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Hum Pathol. 2000 Jun;31(6):771-4.

Chromosomal translocations are common in natural killer-cell lymphoma/leukemia as shown by spectral karyotyping.

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  • 1Department of Clinical Oncology at the Sir Y.K. Pao Centre for Cancer, The Chinese University of Hong Kong, Shatin.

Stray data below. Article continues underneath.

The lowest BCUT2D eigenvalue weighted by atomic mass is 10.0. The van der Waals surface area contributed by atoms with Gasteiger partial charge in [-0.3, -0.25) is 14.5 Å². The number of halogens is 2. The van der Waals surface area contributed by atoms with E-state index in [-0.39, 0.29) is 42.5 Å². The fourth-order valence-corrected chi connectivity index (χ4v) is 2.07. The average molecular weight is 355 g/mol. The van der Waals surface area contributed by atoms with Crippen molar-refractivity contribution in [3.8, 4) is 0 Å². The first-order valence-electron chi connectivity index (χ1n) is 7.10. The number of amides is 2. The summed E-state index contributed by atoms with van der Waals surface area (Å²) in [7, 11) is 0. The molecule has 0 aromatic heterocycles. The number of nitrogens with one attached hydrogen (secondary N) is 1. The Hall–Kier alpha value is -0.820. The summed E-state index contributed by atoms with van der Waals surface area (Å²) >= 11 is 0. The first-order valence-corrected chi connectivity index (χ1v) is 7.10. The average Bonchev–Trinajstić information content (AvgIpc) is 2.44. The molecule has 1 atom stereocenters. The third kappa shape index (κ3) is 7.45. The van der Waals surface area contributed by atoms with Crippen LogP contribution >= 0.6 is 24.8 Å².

Natural killer (NK)-cell lymphoma/leukemia is a group of rare but highly aggressive neoplasms. The associated genetic aberrations, as defined by conventional cytogenetics, include 6q deletion and chromosome X copy gain, while translocations have been suggested to be uncommon. In this study, three cases of NK cell lymphoma/ leukemia were investigated by spectral karyotyping (SKY). SKY permitted reinterpretation of the chromosomal alterations defined by G-banding and identified several cryptic translocations. In agreement with G-band, 6q deletion was detected in all 3 cases. Structural rearrangement involving chromosome X was observed in 2 cases, and fluorescence in situ hybridization (FISH) analysis indicated that both translocations involved Xp21-pter. Chromosome 8 translocation was also identified in 2 cases and shared a common breakpoint, 8p23. The present study shows the value of SKY in providing additional information on karyotypic abnormalities. The novel findings of recurring Xp21-pter rearrangements and 8p23 translocation should provide basis for further investigations into the tumorigenesis of NK cell lymphoma/leukemia.

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